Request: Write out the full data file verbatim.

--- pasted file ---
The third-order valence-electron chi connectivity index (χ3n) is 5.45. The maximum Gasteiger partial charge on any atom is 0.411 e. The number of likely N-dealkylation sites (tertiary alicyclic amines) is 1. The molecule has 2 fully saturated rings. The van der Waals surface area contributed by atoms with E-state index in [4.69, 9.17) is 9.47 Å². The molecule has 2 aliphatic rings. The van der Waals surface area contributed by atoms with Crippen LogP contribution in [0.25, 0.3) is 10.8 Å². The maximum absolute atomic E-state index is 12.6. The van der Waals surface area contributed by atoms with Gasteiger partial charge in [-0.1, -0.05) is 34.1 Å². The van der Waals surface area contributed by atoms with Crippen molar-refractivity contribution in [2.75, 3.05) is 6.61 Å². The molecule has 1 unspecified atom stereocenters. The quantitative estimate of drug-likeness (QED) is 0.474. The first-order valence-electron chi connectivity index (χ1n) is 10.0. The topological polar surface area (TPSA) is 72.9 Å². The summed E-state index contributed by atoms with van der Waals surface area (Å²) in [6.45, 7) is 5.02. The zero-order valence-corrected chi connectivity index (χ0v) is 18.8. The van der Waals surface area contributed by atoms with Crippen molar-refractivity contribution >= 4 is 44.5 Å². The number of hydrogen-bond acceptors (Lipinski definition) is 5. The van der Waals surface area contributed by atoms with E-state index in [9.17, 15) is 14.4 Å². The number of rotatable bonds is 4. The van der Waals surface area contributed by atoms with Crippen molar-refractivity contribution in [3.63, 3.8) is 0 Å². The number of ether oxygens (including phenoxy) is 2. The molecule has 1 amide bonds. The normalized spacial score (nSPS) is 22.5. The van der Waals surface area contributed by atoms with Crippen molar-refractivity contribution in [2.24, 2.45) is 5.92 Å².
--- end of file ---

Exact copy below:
The third-order valence-electron chi connectivity index (χ3n) is 5.45. The maximum Gasteiger partial charge on any atom is 0.411 e. The number of likely N-dealkylation sites (tertiary alicyclic amines) is 1. The molecule has 2 fully saturated rings. The van der Waals surface area contributed by atoms with E-state index in [4.69, 9.17) is 9.47 Å². The molecule has 2 aliphatic rings. The van der Waals surface area contributed by atoms with Crippen LogP contribution in [0.25, 0.3) is 10.8 Å². The maximum absolute atomic E-state index is 12.6. The van der Waals surface area contributed by atoms with Gasteiger partial charge in [-0.1, -0.05) is 34.1 Å². The van der Waals surface area contributed by atoms with Crippen molar-refractivity contribution in [2.75, 3.05) is 6.61 Å². The molecule has 1 unspecified atom stereocenters. The quantitative estimate of drug-likeness (QED) is 0.474. The first-order valence-electron chi connectivity index (χ1n) is 10.0. The topological polar surface area (TPSA) is 72.9 Å². The summed E-state index contributed by atoms with van der Waals surface area (Å²) in [6.45, 7) is 5.02. The zero-order valence-corrected chi connectivity index (χ0v) is 18.8. The van der Waals surface area contributed by atoms with Crippen molar-refractivity contribution >= 4 is 44.5 Å². The number of hydrogen-bond acceptors (Lipinski definition) is 5. The van der Waals surface area contributed by atoms with E-state index in [9.17, 15) is 14.4 Å². The number of rotatable bonds is 4. The van der Waals surface area contributed by atoms with Crippen molar-refractivity contribution in [3.63, 3.8) is 0 Å². The number of ether oxygens (including phenoxy) is 2. The molecule has 1 amide bonds. The normalized spacial score (nSPS) is 22.5. The van der Waals surface area contributed by atoms with Crippen molar-refractivity contribution in [2.24, 2.45) is 5.92 Å².